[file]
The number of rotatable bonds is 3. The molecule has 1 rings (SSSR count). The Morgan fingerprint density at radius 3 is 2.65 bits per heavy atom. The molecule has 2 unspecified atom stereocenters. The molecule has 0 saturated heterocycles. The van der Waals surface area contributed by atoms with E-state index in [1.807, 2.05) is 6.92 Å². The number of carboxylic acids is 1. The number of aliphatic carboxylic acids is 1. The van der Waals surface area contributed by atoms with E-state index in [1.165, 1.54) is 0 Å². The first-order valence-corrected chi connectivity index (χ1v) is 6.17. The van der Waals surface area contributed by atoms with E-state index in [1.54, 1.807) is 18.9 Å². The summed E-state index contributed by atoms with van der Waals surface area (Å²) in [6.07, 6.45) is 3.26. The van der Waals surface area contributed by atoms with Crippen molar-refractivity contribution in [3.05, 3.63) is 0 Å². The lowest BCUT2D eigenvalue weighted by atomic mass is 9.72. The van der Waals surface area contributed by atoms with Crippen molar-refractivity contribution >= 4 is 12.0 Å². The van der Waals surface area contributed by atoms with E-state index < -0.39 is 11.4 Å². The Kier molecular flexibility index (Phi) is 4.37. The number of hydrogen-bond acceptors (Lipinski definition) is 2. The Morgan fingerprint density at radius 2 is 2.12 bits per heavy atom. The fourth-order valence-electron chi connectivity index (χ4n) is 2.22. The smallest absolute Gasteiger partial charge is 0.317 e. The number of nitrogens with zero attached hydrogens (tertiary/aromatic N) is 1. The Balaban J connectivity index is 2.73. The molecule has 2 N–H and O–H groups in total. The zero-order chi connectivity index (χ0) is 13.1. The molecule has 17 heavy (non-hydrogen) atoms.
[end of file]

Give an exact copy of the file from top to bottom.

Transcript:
The number of rotatable bonds is 3. The molecule has 1 rings (SSSR count). The Morgan fingerprint density at radius 3 is 2.65 bits per heavy atom. The molecule has 2 unspecified atom stereocenters. The molecule has 0 saturated heterocycles. The van der Waals surface area contributed by atoms with E-state index in [1.807, 2.05) is 6.92 Å². The number of carboxylic acids is 1. The number of aliphatic carboxylic acids is 1. The van der Waals surface area contributed by atoms with E-state index in [1.165, 1.54) is 0 Å². The first-order valence-corrected chi connectivity index (χ1v) is 6.17. The van der Waals surface area contributed by atoms with E-state index in [1.54, 1.807) is 18.9 Å². The summed E-state index contributed by atoms with van der Waals surface area (Å²) in [6.07, 6.45) is 3.26. The van der Waals surface area contributed by atoms with Crippen molar-refractivity contribution in [3.05, 3.63) is 0 Å². The lowest BCUT2D eigenvalue weighted by atomic mass is 9.72. The van der Waals surface area contributed by atoms with Crippen molar-refractivity contribution >= 4 is 12.0 Å². The van der Waals surface area contributed by atoms with E-state index < -0.39 is 11.4 Å². The Kier molecular flexibility index (Phi) is 4.37. The number of hydrogen-bond acceptors (Lipinski definition) is 2. The Morgan fingerprint density at radius 2 is 2.12 bits per heavy atom. The fourth-order valence-electron chi connectivity index (χ4n) is 2.22. The smallest absolute Gasteiger partial charge is 0.317 e. The number of nitrogens with zero attached hydrogens (tertiary/aromatic N) is 1. The Balaban J connectivity index is 2.73. The molecule has 2 N–H and O–H groups in total. The zero-order chi connectivity index (χ0) is 13.1. The molecule has 17 heavy (non-hydrogen) atoms.